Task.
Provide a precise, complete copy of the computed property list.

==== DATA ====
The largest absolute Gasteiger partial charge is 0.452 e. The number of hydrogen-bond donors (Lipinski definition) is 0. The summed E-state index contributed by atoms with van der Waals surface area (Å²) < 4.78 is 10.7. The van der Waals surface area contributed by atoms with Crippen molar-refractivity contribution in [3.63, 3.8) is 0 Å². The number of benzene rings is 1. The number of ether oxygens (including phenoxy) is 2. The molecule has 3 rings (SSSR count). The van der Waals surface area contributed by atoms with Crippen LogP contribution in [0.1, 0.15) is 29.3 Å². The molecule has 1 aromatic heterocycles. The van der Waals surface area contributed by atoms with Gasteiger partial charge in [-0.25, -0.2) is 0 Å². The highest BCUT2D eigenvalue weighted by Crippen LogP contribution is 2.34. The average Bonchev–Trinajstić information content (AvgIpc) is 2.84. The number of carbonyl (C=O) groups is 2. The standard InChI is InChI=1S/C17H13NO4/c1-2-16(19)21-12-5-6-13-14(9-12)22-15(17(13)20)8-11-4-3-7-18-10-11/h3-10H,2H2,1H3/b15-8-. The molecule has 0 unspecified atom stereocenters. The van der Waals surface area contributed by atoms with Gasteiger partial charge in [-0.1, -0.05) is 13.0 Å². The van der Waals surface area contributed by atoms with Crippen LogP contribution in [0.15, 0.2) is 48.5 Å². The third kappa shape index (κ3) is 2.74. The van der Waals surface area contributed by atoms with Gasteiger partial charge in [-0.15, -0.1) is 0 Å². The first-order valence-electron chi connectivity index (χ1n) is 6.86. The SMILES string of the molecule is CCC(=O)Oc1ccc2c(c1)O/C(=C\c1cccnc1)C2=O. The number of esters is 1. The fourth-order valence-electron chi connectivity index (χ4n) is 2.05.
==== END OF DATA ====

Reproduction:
The largest absolute Gasteiger partial charge is 0.452 e. The number of hydrogen-bond donors (Lipinski definition) is 0. The summed E-state index contributed by atoms with van der Waals surface area (Å²) < 4.78 is 10.7. The van der Waals surface area contributed by atoms with Crippen molar-refractivity contribution in [3.63, 3.8) is 0 Å². The number of benzene rings is 1. The number of ether oxygens (including phenoxy) is 2. The molecule has 3 rings (SSSR count). The van der Waals surface area contributed by atoms with Crippen LogP contribution in [0.1, 0.15) is 29.3 Å². The molecule has 1 aromatic heterocycles. The van der Waals surface area contributed by atoms with Gasteiger partial charge in [-0.25, -0.2) is 0 Å². The highest BCUT2D eigenvalue weighted by Crippen LogP contribution is 2.34. The average Bonchev–Trinajstić information content (AvgIpc) is 2.84. The number of carbonyl (C=O) groups is 2. The standard InChI is InChI=1S/C17H13NO4/c1-2-16(19)21-12-5-6-13-14(9-12)22-15(17(13)20)8-11-4-3-7-18-10-11/h3-10H,2H2,1H3/b15-8-. The molecule has 0 unspecified atom stereocenters. The van der Waals surface area contributed by atoms with Gasteiger partial charge in [-0.1, -0.05) is 13.0 Å². The van der Waals surface area contributed by atoms with Crippen LogP contribution in [0.15, 0.2) is 48.5 Å². The third kappa shape index (κ3) is 2.74. The van der Waals surface area contributed by atoms with Gasteiger partial charge in [-0.15, -0.1) is 0 Å². The first-order valence-electron chi connectivity index (χ1n) is 6.86. The SMILES string of the molecule is CCC(=O)Oc1ccc2c(c1)O/C(=C\c1cccnc1)C2=O. The number of esters is 1. The fourth-order valence-electron chi connectivity index (χ4n) is 2.05.